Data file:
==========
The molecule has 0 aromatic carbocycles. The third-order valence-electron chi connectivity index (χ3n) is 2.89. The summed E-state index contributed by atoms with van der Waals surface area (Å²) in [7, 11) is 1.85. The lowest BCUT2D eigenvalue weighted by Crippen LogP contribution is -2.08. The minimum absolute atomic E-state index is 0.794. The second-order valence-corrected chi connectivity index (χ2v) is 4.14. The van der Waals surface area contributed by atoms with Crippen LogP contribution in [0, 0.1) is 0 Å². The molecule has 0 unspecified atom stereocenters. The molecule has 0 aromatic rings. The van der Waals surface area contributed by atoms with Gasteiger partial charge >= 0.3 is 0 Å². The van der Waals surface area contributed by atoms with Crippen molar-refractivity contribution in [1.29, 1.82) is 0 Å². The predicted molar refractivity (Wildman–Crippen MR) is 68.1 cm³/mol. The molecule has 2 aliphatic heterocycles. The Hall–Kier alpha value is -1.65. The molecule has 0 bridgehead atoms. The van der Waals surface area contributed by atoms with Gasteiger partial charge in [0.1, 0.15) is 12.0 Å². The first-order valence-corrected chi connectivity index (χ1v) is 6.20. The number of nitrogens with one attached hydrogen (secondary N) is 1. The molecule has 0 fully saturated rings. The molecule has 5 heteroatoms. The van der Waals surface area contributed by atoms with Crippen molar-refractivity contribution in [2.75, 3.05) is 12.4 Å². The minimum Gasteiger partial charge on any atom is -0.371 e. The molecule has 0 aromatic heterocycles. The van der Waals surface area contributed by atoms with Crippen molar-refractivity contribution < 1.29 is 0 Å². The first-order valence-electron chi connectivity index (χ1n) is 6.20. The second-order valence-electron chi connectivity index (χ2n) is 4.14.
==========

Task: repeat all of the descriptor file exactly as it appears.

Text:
The molecule has 0 aromatic carbocycles. The third-order valence-electron chi connectivity index (χ3n) is 2.89. The summed E-state index contributed by atoms with van der Waals surface area (Å²) in [7, 11) is 1.85. The lowest BCUT2D eigenvalue weighted by Crippen LogP contribution is -2.08. The minimum absolute atomic E-state index is 0.794. The second-order valence-corrected chi connectivity index (χ2v) is 4.14. The van der Waals surface area contributed by atoms with Crippen LogP contribution in [0, 0.1) is 0 Å². The molecule has 0 unspecified atom stereocenters. The molecule has 0 aromatic rings. The van der Waals surface area contributed by atoms with Gasteiger partial charge >= 0.3 is 0 Å². The van der Waals surface area contributed by atoms with Crippen molar-refractivity contribution in [1.29, 1.82) is 0 Å². The predicted molar refractivity (Wildman–Crippen MR) is 68.1 cm³/mol. The molecule has 2 aliphatic heterocycles. The Hall–Kier alpha value is -1.65. The molecule has 0 bridgehead atoms. The van der Waals surface area contributed by atoms with Gasteiger partial charge in [0.1, 0.15) is 12.0 Å². The first-order valence-corrected chi connectivity index (χ1v) is 6.20. The number of nitrogens with one attached hydrogen (secondary N) is 1. The molecule has 0 fully saturated rings. The molecule has 5 heteroatoms. The van der Waals surface area contributed by atoms with Crippen molar-refractivity contribution in [2.75, 3.05) is 12.4 Å². The minimum Gasteiger partial charge on any atom is -0.371 e. The molecule has 0 aromatic heterocycles. The van der Waals surface area contributed by atoms with Crippen molar-refractivity contribution < 1.29 is 0 Å². The first-order valence-electron chi connectivity index (χ1n) is 6.20. The second-order valence-electron chi connectivity index (χ2n) is 4.14.